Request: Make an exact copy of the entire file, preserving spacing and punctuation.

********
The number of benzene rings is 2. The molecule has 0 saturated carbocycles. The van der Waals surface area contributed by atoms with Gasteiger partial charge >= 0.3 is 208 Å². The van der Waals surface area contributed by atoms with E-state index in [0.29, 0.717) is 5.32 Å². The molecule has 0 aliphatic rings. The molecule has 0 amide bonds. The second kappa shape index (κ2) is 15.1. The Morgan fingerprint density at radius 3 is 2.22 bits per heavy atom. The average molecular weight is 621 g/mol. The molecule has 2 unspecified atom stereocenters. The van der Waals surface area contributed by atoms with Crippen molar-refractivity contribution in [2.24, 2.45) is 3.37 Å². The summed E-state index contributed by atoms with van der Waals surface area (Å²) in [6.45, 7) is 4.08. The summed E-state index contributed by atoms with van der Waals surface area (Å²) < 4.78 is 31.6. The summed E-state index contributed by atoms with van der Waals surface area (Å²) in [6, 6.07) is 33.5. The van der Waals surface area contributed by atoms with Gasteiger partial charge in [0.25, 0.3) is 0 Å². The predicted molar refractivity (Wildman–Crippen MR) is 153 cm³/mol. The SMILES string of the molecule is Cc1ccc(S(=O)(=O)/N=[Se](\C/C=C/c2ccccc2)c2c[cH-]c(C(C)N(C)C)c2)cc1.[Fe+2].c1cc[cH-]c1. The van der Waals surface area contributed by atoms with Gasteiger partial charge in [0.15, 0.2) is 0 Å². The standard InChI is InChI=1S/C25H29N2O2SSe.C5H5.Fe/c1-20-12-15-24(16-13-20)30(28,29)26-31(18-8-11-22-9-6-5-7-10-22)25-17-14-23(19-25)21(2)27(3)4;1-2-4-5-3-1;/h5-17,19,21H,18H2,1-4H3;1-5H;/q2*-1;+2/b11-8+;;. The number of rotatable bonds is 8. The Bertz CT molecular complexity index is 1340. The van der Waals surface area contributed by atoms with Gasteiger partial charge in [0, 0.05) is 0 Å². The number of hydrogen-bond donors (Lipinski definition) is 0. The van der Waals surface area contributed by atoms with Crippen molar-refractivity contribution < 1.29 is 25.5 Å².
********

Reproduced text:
The number of benzene rings is 2. The molecule has 0 saturated carbocycles. The van der Waals surface area contributed by atoms with Gasteiger partial charge >= 0.3 is 208 Å². The van der Waals surface area contributed by atoms with E-state index in [0.29, 0.717) is 5.32 Å². The molecule has 0 aliphatic rings. The molecule has 0 amide bonds. The second kappa shape index (κ2) is 15.1. The Morgan fingerprint density at radius 3 is 2.22 bits per heavy atom. The average molecular weight is 621 g/mol. The molecule has 2 unspecified atom stereocenters. The van der Waals surface area contributed by atoms with Crippen molar-refractivity contribution in [2.24, 2.45) is 3.37 Å². The summed E-state index contributed by atoms with van der Waals surface area (Å²) in [6.45, 7) is 4.08. The summed E-state index contributed by atoms with van der Waals surface area (Å²) < 4.78 is 31.6. The summed E-state index contributed by atoms with van der Waals surface area (Å²) in [6, 6.07) is 33.5. The van der Waals surface area contributed by atoms with Gasteiger partial charge in [0.25, 0.3) is 0 Å². The predicted molar refractivity (Wildman–Crippen MR) is 153 cm³/mol. The SMILES string of the molecule is Cc1ccc(S(=O)(=O)/N=[Se](\C/C=C/c2ccccc2)c2c[cH-]c(C(C)N(C)C)c2)cc1.[Fe+2].c1cc[cH-]c1. The van der Waals surface area contributed by atoms with Gasteiger partial charge in [0.15, 0.2) is 0 Å². The standard InChI is InChI=1S/C25H29N2O2SSe.C5H5.Fe/c1-20-12-15-24(16-13-20)30(28,29)26-31(18-8-11-22-9-6-5-7-10-22)25-17-14-23(19-25)21(2)27(3)4;1-2-4-5-3-1;/h5-17,19,21H,18H2,1-4H3;1-5H;/q2*-1;+2/b11-8+;;. The number of rotatable bonds is 8. The Bertz CT molecular complexity index is 1340. The van der Waals surface area contributed by atoms with Gasteiger partial charge in [0, 0.05) is 0 Å². The number of hydrogen-bond donors (Lipinski definition) is 0. The van der Waals surface area contributed by atoms with Crippen molar-refractivity contribution < 1.29 is 25.5 Å².